Mysterious Blast, Hyernova
Mysterious Blast, Hypernova
Gamma-ray bursts (GRB) have left astronomers scratching their heads since the late 1960s when they were discovered by U.S. military satellites. Part of the mystery began to unlock when astronomers at Northwestern University detected the first observational evidence for the remnants of hypernovae, explosions hundreds of times more powerful than supernovae, last year. Hypernovae may be the possible source of GRBs, making them the most energetic events known in the Universe besides the Big Bang.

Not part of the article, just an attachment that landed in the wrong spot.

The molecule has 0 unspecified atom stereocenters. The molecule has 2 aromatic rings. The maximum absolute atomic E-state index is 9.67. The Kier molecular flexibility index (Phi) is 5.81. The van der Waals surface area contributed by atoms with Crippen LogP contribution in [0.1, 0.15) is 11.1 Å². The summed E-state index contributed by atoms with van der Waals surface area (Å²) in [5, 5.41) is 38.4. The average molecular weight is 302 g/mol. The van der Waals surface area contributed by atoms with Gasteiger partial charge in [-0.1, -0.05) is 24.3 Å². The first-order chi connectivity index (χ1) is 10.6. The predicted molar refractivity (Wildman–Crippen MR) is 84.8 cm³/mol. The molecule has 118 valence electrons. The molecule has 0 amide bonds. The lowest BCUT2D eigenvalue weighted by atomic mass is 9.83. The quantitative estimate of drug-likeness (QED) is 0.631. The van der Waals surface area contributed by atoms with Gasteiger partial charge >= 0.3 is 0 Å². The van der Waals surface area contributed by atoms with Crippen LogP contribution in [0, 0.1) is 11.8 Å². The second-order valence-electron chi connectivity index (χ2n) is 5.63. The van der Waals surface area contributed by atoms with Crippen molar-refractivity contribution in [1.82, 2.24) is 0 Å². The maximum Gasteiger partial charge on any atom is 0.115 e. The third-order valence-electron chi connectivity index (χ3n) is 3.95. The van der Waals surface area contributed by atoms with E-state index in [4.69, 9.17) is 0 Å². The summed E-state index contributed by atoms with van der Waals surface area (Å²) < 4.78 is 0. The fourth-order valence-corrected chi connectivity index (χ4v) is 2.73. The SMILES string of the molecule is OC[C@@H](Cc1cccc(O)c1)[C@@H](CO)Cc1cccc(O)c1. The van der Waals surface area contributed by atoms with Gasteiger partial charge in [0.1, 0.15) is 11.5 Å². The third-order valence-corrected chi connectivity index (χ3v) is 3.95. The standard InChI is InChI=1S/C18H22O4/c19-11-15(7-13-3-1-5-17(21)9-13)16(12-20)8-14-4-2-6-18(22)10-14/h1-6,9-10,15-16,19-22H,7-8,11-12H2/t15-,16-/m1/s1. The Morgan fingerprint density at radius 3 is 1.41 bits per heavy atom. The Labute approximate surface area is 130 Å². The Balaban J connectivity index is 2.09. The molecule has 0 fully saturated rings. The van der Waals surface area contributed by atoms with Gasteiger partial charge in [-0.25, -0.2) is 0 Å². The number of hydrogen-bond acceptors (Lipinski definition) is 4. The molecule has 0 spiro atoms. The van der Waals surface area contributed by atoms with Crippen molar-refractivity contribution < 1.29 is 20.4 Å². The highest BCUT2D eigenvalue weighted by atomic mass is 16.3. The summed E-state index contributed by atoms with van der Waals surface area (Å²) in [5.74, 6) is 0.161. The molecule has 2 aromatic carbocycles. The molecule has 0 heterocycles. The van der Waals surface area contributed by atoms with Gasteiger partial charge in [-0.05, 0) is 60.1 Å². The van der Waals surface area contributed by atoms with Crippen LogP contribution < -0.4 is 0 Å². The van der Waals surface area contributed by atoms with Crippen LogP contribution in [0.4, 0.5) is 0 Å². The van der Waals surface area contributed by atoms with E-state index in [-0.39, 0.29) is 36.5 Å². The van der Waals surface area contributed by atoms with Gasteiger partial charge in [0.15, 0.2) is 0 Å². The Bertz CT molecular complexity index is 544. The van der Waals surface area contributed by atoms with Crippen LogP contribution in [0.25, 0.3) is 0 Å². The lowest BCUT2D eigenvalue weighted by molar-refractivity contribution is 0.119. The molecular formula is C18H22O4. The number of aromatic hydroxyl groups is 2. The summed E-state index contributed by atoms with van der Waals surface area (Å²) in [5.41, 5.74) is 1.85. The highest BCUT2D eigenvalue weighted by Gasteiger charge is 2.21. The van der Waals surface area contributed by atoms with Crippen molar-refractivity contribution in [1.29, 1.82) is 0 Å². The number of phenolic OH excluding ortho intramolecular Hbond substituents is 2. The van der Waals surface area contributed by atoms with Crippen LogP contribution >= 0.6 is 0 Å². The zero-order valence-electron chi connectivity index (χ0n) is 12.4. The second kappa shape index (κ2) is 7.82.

Northwestern astronomer Daniel Wang identified two hypernova remnants in galaxy M101, also known as the Pinwheel galaxy some 25 million light years away, in April 1999. The remnants were previously thought to be supernovae remnants, but Wang detected strong X-ray emission from them which led him to believe it was an explosion much more powerful than a supernova. One nebula, MF83, has a radius of over 430 light years and is one of the largest remnants known. The other nebula, NGC5471B, is expanding very fast at a velocity of 100 miles per second. The X-ray light from these nebulae is brighter than the brightest supernova remnants known. After Wang calculated the energy needed to produce
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